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REVIEW: Everybody goes through a time where they eagerly look for the answer to the age-old question, “Who am I?” Many of us may even go through defiant behavior, such as being too sensitive or feeling angry. The comedy movie tells the story of an 18-year-old high school student named Wan-deuk (Yoo Ah-in). Living with his father and uncle, the unhappy student comes from an impoverished household. His father’s a person with a handicap, born with a humpback, and has trouble finding work. Because of old Korean traditional values, he married a Vietnamese woman since it was difficult to find a Korean wife.
Perhaps due to his unstable family life, she eventually left him and her son, Wan-deuk. Wan-deuk grows up with an attitude, getting poor grades in school and often fighting in the neighborhood. The bitter teen has little to hope or dream for. He wants to drop out of school and make money for his father. He sees many people disregard his father because he has no money, no power and he’s a person with a disability. When people treat his father unfairly and ignore him, it infuriates Wan-deuk.
Even though Wan-deuk has been the rebel, there is one person who hasn’t given up on him. His name is Dong-su (Kim Yoon-seok), He’s Wan-deuk’s homeroom teacher and also lives next door to Wan-deuk and decides to become a mentor for him. He mentors the boy in unusual ways. Dong-su is odd and seems to have no respect for Wan-deuk’s privacy, even telling about Wan-duek’s personal life in front of his classmates. This makes Wan-deuk hate Dong-su. So desperate to be rid of him, one day Wan-deuk goes to a church and prays for Dong-su to be killed.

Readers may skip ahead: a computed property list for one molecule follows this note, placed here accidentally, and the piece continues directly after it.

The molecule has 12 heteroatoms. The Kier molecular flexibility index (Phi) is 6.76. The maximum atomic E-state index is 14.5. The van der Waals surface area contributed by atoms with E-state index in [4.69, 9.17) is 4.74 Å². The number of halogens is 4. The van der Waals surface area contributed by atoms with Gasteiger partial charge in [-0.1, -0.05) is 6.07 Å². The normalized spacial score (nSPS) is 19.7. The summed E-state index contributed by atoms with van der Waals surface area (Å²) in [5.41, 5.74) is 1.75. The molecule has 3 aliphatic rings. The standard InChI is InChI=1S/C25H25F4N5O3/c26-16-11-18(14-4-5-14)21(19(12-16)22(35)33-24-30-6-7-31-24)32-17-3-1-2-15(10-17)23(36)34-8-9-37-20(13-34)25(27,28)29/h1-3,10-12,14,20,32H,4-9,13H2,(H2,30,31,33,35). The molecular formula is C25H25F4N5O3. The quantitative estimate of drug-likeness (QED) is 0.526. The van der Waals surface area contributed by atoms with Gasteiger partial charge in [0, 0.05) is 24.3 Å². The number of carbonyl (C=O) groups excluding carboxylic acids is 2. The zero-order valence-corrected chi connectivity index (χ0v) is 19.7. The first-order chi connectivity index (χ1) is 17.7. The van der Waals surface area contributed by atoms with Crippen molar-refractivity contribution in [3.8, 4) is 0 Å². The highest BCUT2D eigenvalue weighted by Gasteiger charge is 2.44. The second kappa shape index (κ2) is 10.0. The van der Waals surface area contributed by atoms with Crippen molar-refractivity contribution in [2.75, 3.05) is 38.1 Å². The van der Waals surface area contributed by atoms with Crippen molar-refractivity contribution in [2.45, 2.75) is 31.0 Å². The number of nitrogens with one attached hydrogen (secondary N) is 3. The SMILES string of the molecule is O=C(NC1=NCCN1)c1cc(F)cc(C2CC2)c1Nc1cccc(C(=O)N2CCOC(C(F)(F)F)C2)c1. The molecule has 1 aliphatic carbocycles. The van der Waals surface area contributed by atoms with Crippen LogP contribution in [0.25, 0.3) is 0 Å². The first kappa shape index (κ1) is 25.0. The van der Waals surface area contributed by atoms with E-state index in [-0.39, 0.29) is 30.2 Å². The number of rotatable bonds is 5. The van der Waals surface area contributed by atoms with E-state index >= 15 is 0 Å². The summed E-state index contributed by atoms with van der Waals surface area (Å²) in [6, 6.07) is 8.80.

Wan-deuk’s hobby is kickboxing. He’s good at it and it gives him only happiness. It makes him feel alive. One day, Dong-su tells Wan-deuk about Wan-deuk’s mother’s story. Dong-su knows her and recommends that they meet. Wan-deuk is shocked because he didn’t know anything about his mother because his father never talked about her. Dong-su tells him his mother left them but secretly has been watching him grow up.
Soon after, Wan-deuk’s mother leaves food on their doorstep. They eventually meet and he slowly opens his mind to his mother. At first they speak with honorific words to each other, showing their respect, but it shows they want to get closer. She even visits his house and cooks for him, her ex-husband and some neighbors, including Dong-su. For the first time Wan-deuk has a family.
After spending all this time with Dong-su, Wan-deuk slowly changes. Dong-su melts Wan-deuk’s frozen heart. He once hated everything, felt hopeless and dreamless. Actually Wan-deuk always loved his father but he didn’t know how to show his true feelings, instead expressing anger. That anger came to define him. Wan-deuk knows his father always suffers patiently, even though people treat him badly. Now Wan-deuk understands Dong-su’s devotion to him. Dong-su has been looking out for him all this time.
Directed by Lee Han, and based on the bestselling book of the same name by Kim Ryeo-ryeong, Punch tells a funny and often poignant story with opposites: Poor people and rich people, a high performing student and a low performing student, a frail short man in love with healthy taller woman, even instant rice and homemade chicken soup. These are all part of real life too. Lee Han makes Wan-deuk the main character, but Wan-deuk is also ourselves.
Mentor films are very popular but not always successful in telling their story. Like Whiplash, a much more serious film, Dong-su in Punch also treats his student aggressively, and it also benefits both. Dong-su was not well-liked by his colleagues and his style was not always understood, it made students more strong. I wonder if I had this kind of teacher, could I ride out the situation? How about you?
There is one moment I want to briefly mention. Dong-su once said to Wan-deuk, “Don’t be ashamed of your poverty. More shameful is refusing other people’s help and starving to death.” Wan-deuk was upset because Dong-su said this to him in front of his classmates, but Wan-deuk came to learn it takes more than just money to be happy. For me, this is a good lesson to learn.
The story can be serious and a little heavy because of Wan-deuk’s situation and the gap between the rich and the poor, but the story adds some great comic parts to keep it fresh. I highly recommend watching it.
Trailer with English subtitles.